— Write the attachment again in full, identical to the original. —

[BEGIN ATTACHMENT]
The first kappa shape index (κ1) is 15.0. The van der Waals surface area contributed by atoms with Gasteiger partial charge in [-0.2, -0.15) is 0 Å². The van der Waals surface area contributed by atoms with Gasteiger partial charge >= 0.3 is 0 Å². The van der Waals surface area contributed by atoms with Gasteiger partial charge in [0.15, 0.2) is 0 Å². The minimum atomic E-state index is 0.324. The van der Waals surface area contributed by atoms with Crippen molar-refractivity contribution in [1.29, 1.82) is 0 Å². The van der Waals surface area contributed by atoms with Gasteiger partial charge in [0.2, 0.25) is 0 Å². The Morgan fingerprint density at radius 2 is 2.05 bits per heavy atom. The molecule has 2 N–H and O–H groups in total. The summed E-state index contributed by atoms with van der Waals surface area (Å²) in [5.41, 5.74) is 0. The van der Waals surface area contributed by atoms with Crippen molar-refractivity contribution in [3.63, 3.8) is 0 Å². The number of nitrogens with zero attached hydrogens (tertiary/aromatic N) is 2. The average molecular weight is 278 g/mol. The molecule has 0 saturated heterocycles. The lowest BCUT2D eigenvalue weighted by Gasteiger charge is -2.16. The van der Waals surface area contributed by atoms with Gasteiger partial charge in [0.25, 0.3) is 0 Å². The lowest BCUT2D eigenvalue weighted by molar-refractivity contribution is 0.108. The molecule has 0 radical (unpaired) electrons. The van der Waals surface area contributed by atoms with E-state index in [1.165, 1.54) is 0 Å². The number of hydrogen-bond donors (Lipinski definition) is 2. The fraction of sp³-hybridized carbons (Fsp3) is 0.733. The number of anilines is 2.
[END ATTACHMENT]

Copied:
The first kappa shape index (κ1) is 15.0. The van der Waals surface area contributed by atoms with Gasteiger partial charge in [-0.2, -0.15) is 0 Å². The van der Waals surface area contributed by atoms with Gasteiger partial charge >= 0.3 is 0 Å². The van der Waals surface area contributed by atoms with Gasteiger partial charge in [0.15, 0.2) is 0 Å². The minimum atomic E-state index is 0.324. The van der Waals surface area contributed by atoms with Crippen molar-refractivity contribution in [1.29, 1.82) is 0 Å². The van der Waals surface area contributed by atoms with Gasteiger partial charge in [0.2, 0.25) is 0 Å². The Morgan fingerprint density at radius 2 is 2.05 bits per heavy atom. The molecule has 2 N–H and O–H groups in total. The summed E-state index contributed by atoms with van der Waals surface area (Å²) in [5.41, 5.74) is 0. The van der Waals surface area contributed by atoms with Crippen molar-refractivity contribution in [3.63, 3.8) is 0 Å². The number of nitrogens with zero attached hydrogens (tertiary/aromatic N) is 2. The average molecular weight is 278 g/mol. The molecule has 0 saturated heterocycles. The lowest BCUT2D eigenvalue weighted by Gasteiger charge is -2.16. The van der Waals surface area contributed by atoms with Gasteiger partial charge in [0.25, 0.3) is 0 Å². The lowest BCUT2D eigenvalue weighted by molar-refractivity contribution is 0.108. The molecule has 0 radical (unpaired) electrons. The van der Waals surface area contributed by atoms with E-state index in [1.165, 1.54) is 0 Å². The number of hydrogen-bond donors (Lipinski definition) is 2. The fraction of sp³-hybridized carbons (Fsp3) is 0.733. The number of anilines is 2.